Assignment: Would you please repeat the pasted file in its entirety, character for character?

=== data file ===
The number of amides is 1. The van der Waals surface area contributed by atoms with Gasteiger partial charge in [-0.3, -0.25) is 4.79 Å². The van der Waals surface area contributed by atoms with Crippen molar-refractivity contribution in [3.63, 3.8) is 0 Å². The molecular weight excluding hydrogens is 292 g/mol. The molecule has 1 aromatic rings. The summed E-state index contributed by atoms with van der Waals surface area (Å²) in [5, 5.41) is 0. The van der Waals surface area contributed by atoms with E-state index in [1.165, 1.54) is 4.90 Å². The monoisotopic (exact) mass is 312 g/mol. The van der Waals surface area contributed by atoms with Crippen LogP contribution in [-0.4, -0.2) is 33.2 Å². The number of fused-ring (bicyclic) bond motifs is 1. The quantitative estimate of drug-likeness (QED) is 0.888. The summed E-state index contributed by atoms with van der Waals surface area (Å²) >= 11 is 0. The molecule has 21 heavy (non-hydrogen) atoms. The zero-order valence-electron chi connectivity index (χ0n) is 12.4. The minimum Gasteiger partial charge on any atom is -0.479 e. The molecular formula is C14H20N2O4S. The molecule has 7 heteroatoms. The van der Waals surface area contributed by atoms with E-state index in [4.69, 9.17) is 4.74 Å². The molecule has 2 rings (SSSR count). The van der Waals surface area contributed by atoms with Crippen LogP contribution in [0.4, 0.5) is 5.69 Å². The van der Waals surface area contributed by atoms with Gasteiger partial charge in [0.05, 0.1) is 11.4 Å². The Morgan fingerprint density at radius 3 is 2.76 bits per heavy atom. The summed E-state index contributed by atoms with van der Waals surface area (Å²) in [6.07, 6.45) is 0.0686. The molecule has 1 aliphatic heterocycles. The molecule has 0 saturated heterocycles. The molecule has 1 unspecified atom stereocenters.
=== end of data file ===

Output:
The number of amides is 1. The van der Waals surface area contributed by atoms with Gasteiger partial charge in [-0.3, -0.25) is 4.79 Å². The van der Waals surface area contributed by atoms with Crippen molar-refractivity contribution in [3.63, 3.8) is 0 Å². The molecular weight excluding hydrogens is 292 g/mol. The molecule has 1 aromatic rings. The summed E-state index contributed by atoms with van der Waals surface area (Å²) in [5, 5.41) is 0. The van der Waals surface area contributed by atoms with E-state index in [1.165, 1.54) is 4.90 Å². The monoisotopic (exact) mass is 312 g/mol. The van der Waals surface area contributed by atoms with Crippen LogP contribution in [-0.4, -0.2) is 33.2 Å². The number of fused-ring (bicyclic) bond motifs is 1. The quantitative estimate of drug-likeness (QED) is 0.888. The summed E-state index contributed by atoms with van der Waals surface area (Å²) >= 11 is 0. The molecule has 21 heavy (non-hydrogen) atoms. The zero-order valence-electron chi connectivity index (χ0n) is 12.4. The minimum Gasteiger partial charge on any atom is -0.479 e. The molecular formula is C14H20N2O4S. The molecule has 7 heteroatoms. The van der Waals surface area contributed by atoms with E-state index in [4.69, 9.17) is 4.74 Å². The molecule has 2 rings (SSSR count). The van der Waals surface area contributed by atoms with Crippen LogP contribution in [0.4, 0.5) is 5.69 Å². The van der Waals surface area contributed by atoms with Gasteiger partial charge in [0.05, 0.1) is 11.4 Å². The Morgan fingerprint density at radius 3 is 2.76 bits per heavy atom. The summed E-state index contributed by atoms with van der Waals surface area (Å²) in [6.07, 6.45) is 0.0686. The molecule has 1 aliphatic heterocycles. The molecule has 0 saturated heterocycles. The molecule has 1 unspecified atom stereocenters.